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Migrant crisis creates test for idea of borderless Europe

Migrants refuse food, water in Hungary

An ongoing migrant crisis that many are calling Europe's worst since World War II is unlikely to impede the continent's trade in the short term, but it's presenting an unexpected challenge to the European vision of a borderless economic bloc.

Europe found itself the sought-after destination for more than 300,000 refuge-seekers in the January-July period alone, according to Frontex, the EU's border control agency. The vast majority of those civilians are seeking refuge from deadly social upheaval in Syria, Iraq, Afghanistan, Libya and elsewhere. The number of migrants in the same period last year was 123,500, the agency said.

Migrants protest at the railway station in the town of Bicske, Hungary, September 3, 2015.
Bernadett Szabo | Reuters

The sheer volume of people seeking asylum on the continent has created something of an existential crisis for the European Union. The politico-economic bloc of 28 member states relies on the concept of open borders among its members, which allows for the freer passage of goods and services. But the current crisis has put pressure on that critical concept as each nation weighs whether to allow migrants to stay and under what status.

As the crisis escalates, so does tension on European Union member states' borders. This week, Hungary stopped all trains from proceeding to Western Europe from its Keleti station, most migrants' last stop in Hungary before heading on to Austria and Germany. Police in Vienna on Wednesday freed 24 Afghan migrants who were found near suffocation in a locked van, following the death last week of 71 in a separate truck found in Austria.

Hungarian police guard the main entrance as migrants protest outside Keleti station in central Budapest after it was closed to migrants on September 1, 2015.
Migrant controls in Europe’s best interest: Hungary official

Meanwhile, European Union countries with external borders, such Greece and Italy, have called for a more equitable system for distributing incoming refugees and asked for help from other member states in managing them.

So far this year, more than 70 percent of global migrant deaths have taken place in the Mediterranean region, according to the International Organization for Migration. According to the organization, there have been 2,643 migrant deaths in the Mediterranean Sea as of Aug. 31. That is already more than 70 percent of the total number of deaths in the region for all of 2014.

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Josef Janning, a senior policy fellow at the European Council on Foreign Relations, sees no immediate impact on trade in Europe, but he said he does think that rising political pressure from some member states like Greece and Italy could force policy changes at the EU level.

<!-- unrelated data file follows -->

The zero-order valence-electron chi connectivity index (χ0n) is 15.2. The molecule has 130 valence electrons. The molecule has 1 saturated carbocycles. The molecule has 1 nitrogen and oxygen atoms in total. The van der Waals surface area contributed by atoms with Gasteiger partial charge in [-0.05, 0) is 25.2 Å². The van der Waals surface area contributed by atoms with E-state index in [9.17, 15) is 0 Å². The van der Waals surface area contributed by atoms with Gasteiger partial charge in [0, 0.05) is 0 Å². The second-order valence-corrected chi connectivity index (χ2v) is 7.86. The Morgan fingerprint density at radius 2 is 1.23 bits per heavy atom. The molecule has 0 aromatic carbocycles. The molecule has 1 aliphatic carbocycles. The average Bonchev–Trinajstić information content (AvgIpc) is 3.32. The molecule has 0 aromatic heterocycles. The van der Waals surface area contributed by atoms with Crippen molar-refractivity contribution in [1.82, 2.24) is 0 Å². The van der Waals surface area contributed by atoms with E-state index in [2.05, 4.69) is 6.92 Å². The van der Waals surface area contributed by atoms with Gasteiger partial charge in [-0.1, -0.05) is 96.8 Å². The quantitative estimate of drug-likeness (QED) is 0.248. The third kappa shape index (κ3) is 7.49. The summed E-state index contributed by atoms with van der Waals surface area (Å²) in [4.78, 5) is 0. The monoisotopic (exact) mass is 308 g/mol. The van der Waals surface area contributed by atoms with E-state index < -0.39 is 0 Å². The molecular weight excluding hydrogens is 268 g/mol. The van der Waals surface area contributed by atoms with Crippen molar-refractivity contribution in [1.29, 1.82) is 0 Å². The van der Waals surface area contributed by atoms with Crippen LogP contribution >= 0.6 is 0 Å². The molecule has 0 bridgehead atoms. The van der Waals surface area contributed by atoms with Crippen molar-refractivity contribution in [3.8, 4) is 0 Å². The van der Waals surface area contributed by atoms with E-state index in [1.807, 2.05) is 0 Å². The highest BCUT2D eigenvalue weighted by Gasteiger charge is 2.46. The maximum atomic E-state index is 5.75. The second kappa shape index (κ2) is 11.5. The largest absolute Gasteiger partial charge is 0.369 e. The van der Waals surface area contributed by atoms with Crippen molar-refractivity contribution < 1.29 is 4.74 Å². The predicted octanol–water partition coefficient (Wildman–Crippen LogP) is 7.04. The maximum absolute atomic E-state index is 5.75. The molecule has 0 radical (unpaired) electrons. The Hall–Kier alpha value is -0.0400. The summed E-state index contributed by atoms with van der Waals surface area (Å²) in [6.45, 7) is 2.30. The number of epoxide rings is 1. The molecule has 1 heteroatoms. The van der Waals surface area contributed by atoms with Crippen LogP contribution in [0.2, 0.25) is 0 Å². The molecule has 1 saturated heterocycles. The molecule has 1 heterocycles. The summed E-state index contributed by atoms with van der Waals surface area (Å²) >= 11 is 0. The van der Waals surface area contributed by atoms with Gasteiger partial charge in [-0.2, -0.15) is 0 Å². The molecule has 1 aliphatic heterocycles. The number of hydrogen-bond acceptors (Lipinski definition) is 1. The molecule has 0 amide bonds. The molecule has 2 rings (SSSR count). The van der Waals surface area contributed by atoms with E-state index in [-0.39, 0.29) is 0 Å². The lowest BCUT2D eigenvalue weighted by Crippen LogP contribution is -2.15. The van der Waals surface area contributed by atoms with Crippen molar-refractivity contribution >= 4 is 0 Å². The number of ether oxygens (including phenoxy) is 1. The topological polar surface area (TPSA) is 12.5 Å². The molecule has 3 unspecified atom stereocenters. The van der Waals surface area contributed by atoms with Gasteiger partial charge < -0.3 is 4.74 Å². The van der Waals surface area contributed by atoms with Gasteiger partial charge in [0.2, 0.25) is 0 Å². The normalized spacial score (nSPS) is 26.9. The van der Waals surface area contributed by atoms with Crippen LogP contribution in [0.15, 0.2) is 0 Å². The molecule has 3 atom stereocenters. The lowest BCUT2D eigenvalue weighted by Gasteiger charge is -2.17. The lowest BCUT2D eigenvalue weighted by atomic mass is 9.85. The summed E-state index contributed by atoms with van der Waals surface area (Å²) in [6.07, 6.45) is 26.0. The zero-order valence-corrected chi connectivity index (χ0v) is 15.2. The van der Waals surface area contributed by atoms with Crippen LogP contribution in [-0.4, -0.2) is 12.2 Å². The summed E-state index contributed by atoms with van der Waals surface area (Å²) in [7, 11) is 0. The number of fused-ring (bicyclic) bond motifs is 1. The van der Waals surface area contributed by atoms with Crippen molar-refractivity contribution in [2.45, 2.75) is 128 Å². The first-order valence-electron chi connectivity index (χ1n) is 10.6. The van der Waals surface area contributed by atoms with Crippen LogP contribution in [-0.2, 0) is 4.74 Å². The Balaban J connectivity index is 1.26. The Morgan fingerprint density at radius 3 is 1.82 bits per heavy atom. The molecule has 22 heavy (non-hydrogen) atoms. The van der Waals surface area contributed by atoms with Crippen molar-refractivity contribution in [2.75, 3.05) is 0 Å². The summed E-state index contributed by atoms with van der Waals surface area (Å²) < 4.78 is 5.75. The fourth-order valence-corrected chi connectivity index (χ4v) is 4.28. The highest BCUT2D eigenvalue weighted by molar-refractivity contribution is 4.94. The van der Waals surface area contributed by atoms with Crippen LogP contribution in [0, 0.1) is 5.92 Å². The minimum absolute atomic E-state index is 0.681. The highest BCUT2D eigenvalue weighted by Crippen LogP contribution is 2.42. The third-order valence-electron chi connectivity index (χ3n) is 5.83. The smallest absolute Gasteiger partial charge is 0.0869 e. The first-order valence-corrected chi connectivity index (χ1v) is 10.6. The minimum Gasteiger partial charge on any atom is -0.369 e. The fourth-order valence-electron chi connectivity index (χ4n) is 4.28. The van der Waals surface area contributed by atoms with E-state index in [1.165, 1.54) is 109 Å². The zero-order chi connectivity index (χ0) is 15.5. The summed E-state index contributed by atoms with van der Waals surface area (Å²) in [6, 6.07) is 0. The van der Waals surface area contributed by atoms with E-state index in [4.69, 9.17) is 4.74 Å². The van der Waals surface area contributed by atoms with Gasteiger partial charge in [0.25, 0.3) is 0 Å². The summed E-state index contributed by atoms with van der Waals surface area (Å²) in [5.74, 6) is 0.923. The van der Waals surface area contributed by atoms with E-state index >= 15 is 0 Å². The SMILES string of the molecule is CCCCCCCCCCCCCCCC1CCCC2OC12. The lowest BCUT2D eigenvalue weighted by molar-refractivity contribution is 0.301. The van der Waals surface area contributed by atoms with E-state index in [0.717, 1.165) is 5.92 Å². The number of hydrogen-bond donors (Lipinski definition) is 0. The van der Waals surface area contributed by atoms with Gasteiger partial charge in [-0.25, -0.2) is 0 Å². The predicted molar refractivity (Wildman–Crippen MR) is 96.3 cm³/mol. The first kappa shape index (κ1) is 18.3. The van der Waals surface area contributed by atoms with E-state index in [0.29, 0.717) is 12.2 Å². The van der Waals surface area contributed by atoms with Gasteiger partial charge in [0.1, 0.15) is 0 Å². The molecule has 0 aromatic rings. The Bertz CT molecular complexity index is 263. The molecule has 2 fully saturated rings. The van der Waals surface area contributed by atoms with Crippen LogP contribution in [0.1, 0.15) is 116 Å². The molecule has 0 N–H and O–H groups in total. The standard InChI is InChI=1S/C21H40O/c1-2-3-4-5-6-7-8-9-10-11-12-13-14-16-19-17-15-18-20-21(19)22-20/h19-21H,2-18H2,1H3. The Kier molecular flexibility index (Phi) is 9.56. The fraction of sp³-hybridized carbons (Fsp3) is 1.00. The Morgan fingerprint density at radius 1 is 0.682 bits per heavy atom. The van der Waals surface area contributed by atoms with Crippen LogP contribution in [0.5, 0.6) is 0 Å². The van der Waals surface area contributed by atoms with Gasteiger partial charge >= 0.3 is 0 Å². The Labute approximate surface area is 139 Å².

"The growing pressure from some states will be a decisive element in this," he said. "This is a good basis to change the system, and it will probably come in small steps."

A central issue facing the European Union is that is there is no cohesive policy on how to deal with asylum seekers. The lack of a common system has also been compounded by the de facto principle that has been in place since 2003—namely, that refugees may apply for asylum only in the country where they land. That places most of the burden on Greece, Italy and to a lesser extent Spain.

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Janning said the EU will first have to agree on a standard definition on who is eligible for political asylum, and then streamline the process for all member states. "It will probably be an upscaling of the instruments the EU provides member states on how to implement asylum protocol," he said.

"Because there is no common definition, there are too many people being entered into the asylum system," he said, "which means that those who really need it, most of them from Syria, are getting stuck in the pipeline."

Progress on a policy change will most likely come over the course of the year, he added.

"To have a single market and enjoy an open space does have policy implications," he said. "There needs to be a common understanding how people will migrate into your societies."

Hoping to cross into Hungary, migrants walk along a railway track outside the village of Horgos in Serbia, towards the border it shares with Hungary, September 2, 2015.
Marko Djurica | Reuters

The ongoing dilemma marks another political test for collective action in Europe. Over the course of Greece's debt struggles, for instance, leaders from euro zone nations have often pushed for policies based on domestic political priorities rather than focusing on the monetary union at large.

Michael Geary, global fellow at the Wilson Center and professor at Maastricht University, said that coming to a policy agreement will be much more easily said than done for the EU.

"One tends to forget the European Union is not a homogeneous union," he said. "There are areas that expose the fact that the European Union is not the United States of Europe: We don't have a common policy, and we will disagree."

"It's not surprising, but it just doesn't look good—it's quite unsavory to talk about these policies while people are dying in the Mediterranean," he said. "But it's the nature of the beast."

—CNBC's Everett Rosenfeld contributed to this report.